This works well for the winners in our society. Unfortunately, there is limited space on the podium. Does that mean the rest are failures?

Does “outstanding character” encompass ruthless competitive behaviour and results-based self-worth? When we focus on objectives beyond our control and compare ourselves to impossible standards, life turns into a slippery slope.

When life doesn’t go our way, slamming the accelerator is rarely going to work. Instead, self-reflection changes our gears, allowing us to find our passions, our values, what is important, what is our control and what isn’t, what is worth caring about and what is worth forgetting.

Young men need to know the importance of hard work. It’s not aimless painful coal mining, but trying lots of different things, being okay to fail at these things and trying something else.

Once we find what is worth pursuing, we point the needle to our newfound North star and work hard towards that. If our passions align, it won’t feel like hard work.

“The lollipop of mediocrity”, “foot on the throat” — saying this to children is questionable. Our School’s darwinian approach works well for those near the top, but this tells the rest are failures. There is life beyond sports, academics, and trophies. “Outstanding character” is growing up to become a productive member of a community, to be a husband, to be a father, or what every life script one decides to take.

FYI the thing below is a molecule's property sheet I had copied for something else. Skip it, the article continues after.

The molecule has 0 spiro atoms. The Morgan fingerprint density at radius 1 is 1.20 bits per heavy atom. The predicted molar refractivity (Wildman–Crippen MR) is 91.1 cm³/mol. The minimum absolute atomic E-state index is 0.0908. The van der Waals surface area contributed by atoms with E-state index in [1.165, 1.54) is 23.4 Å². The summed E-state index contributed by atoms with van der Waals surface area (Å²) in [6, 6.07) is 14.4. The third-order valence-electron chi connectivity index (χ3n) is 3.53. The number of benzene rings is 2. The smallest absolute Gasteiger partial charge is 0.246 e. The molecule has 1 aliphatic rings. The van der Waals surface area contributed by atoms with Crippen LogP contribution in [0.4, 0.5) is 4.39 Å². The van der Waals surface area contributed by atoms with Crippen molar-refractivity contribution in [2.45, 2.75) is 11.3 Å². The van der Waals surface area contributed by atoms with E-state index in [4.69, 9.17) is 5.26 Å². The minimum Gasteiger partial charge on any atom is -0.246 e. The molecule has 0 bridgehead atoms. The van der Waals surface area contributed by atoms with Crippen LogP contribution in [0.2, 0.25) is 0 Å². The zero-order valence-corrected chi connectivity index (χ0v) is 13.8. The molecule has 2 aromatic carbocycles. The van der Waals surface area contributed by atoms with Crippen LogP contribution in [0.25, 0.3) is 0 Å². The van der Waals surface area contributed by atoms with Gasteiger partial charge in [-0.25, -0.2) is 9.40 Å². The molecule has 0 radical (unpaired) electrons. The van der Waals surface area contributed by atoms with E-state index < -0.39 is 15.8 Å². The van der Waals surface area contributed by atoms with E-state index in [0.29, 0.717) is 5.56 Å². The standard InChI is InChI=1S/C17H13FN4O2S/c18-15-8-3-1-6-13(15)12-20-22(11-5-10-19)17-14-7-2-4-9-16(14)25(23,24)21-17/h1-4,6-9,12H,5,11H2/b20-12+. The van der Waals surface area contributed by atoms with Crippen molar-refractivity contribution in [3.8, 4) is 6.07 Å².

It’s time to open up, not man up

PNBHS was serious business. Grooming checks were regular. No facial hair. Hair was not to be styled or dyed. Hair wasn’t allowed to touch the shirt collar nor go over the ears. Walking past rubbish sacrificed an evening with after-school detention.

And when performance dipped below the impossible standard, the answer was always man up and work harder.

“Man up”, the translation is often to discard your feelings for the task at hand. Thus, sadness, anger and despair swarm in an internal holding pattern of one’s mind and outward display of compassion, happiness, and excitement is discouraged.

My life in the real world has shown me how important it is to have empathy for others. In my job, with my friends and family and even in my community.

Even large firms like Microsoft see the importance of empathy in their workspace (Ray, 2019).

Intelligence is only one part of success. A character also requires emotional intelligence through empathy (Ioannidou & Konstantikaki, 2010). This is the ability to put yourself in others shows, building better cooperation rather than competition.

To have good emotional intelligence starts with understanding one’s own emotions. And with the “win at all costs”, “man up”, and “foot on the throat mentality” being delivered at PNBHS, the emotional maturity of students suffers.

When we look left, and when we look right, the people standing next to us are not our competition to stomp out. They are members of our community.

To a certain extent, “survival of the fittest” is part of nature. But the key to the human race’s success wasn’t an outright race to the top; it was the ability to work together, to understand each other.

Instead of telling our boys to man up, we should be saying that it is okay to open up. The world is abundant and full of kindness if we choose the find it, not scarcity and sadness.